“Would you have believed it?”
The image of a drowning fish—gasping and jumping atop a rock too far from salvation—is what has stuck with me most after watching writer/director Götz Spielmann’s new dramatic study of two sisters worlds apart in life and the dying father binding them together. Each character is like that fish, struggling to stay relevant within disparate identities none can truly admit are bringing happiness. They seek solace in that which they cannot have, going through the motions of existences teetering towards futility. The sisters’ transgressions begin leaving their marks on fragile psyches and defeated attitudes as their father discovers a newfound clarity when his end nears. Oktober November [October November] shows us their rebirth as the months change, revealing secrets and airing frustrations to finally free themselves from the self-imposed prisons of unfulfilling lives.
It’s a film that possesses little dramatic action beyond revelations from the past—many of which don’t even find full transparency by its conclusion. We as an audience learn every little secret kept while the characters themselves are only told the ones that concern them on a level deeper than gossip. It isn’t about some grand cathartic blow-up of familial tensions and pent-up jealousies. None of that would do anything but drive a wedge deeper into their middle, fracturing the already slim connection into an irreparable feud of ego and petty assumptions. Sonja (Nora von Waldstätten) and Verena (Ursula Strauss) work better with distance like any siblings would and while they are able to rally around their father (Peter Simonischek) at his time of need, the covetous nature of what the other has is always bubbling under the surface.
Introduced in dueling vignettes of individual lives before converging at the old, barely-used Austrian Alps hotel their parents built into a thriving business decades previous, we catch a glimpse of the isolating and empty feelings these women find themselves trying to escape any chance they get. Sonja is a prominent actress living in Berlin who involuntarily spices in comments about her celebrity and fame during conversation because subconsciously those are all she has. Reduced to tears more often than not with the unsavory situations she puts herself in—whether an affair with a married man or a steady stream of two-dimensional roles taken to increase her exposure, stay busy, and find willing participants from the actors pool for sexual trysts—she is and always will be an outsider detached from the loving inclusion Verena found in marriage.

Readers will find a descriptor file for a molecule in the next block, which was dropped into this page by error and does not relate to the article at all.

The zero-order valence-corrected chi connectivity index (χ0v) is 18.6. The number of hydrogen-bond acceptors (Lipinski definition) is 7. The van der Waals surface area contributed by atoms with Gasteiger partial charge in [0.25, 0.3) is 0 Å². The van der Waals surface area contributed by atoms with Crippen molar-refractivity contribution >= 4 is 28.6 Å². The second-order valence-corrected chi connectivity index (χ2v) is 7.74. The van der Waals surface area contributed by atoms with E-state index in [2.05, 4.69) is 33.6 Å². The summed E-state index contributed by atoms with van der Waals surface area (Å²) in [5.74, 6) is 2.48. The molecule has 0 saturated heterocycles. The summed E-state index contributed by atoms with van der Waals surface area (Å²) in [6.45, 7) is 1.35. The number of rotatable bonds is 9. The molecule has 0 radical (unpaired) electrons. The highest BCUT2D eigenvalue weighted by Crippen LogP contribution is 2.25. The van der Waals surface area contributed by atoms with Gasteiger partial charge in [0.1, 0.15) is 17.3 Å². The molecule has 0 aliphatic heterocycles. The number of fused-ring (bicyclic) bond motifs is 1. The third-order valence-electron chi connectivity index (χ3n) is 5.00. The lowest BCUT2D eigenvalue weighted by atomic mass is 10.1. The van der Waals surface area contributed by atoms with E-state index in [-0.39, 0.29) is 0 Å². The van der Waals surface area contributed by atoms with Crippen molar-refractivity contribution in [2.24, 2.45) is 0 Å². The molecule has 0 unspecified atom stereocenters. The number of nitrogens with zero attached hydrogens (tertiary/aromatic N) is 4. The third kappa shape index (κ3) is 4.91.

What she doesn’t know is that her older sister’s life is anything but perfect. While Verena’s affable husband Michael (Johannes Zeiler) and son Hannes (Andreas Ressl) may be her public persona, the passion she stifled when deciding to move into the hotel to care for her ailing father is only rekindled in the arms of his doctor, Andreas (Sebastian Koch). Like her mother before her, she has embraced the life of a woman giving her soul to those around her rather than taking what would inspire her to feel more than mere unspoken gratitude. She resents Sonja for leaving—a fact made obvious when the actress enters the kitchen after helping some guests by declaring how accomplished she felt working with her hands—while wrestling with the guilt of wishing she had done the same.
Spielmann and cinematographer Martin Gschlacht masterfully capture these defeated women with a clinical precision as they go about their day-to-day. We watch Sonja at work, performing a scene with great emotional distress in a naturally flowing single take pan that reveals the set and its crew hanging on every word. We see how her expression and demeanor while the camera rolls is almost identical to that of her true self; the Sonja always being told she looks unhappy. And on the flipside, we catch Verena in the kitchen cooking or at her father’s bedside reminding the surly old man to take his pills. There is a sense she’s going through motions she’s repeated every day for years, the entrance of Michael or Hannes just two more pieces inside a system of normalcy that’s consumed her.
Genuine joy finds Sonja in her return home and the memories of being part of something that meant more than a paycheck and idolatry. For Verena it’s the understanding and compassionate embrace of Andreas, a place she can escape the person she didn’t have a choice becoming. The declining health of their father therefore finds a way to open their eyes to second chances by putting a face to their own mortality and affording the opportunity to be free from the women they believe they must remain. He only understands his role after a heart attack gives proof of an afterlife and release from the constant disappointment and pain of life. Changing him indelibly, the scare opens him up to explaining one more hidden truth. One expressing just how like her mother each daughter is.
October November is at its best when allowing itself to exit the nuanced, realistic drama the majority is packaged within. This goes back to the image of that fish I spoke of before—a sort of prescient visual marker for Sonja when her father takes a turn for the worse—as well to describe an arresting scene shot from above Simonischek’s unconscious body as though through his eyes floating above in an otherworldly fashion. These flourishes never appear out-of-place, however, fitting in naturally with the authentic character study on display. They’re additional tools von Waldstätten and Strauss can work off of to add to the bottomless depth their emotionally wrought sisters possess. While it’s ultimately unknown whether these two months will lead them to restart their lives, they certainly showed the power to change is always possible.
courtesy of the Toronto International Film Festival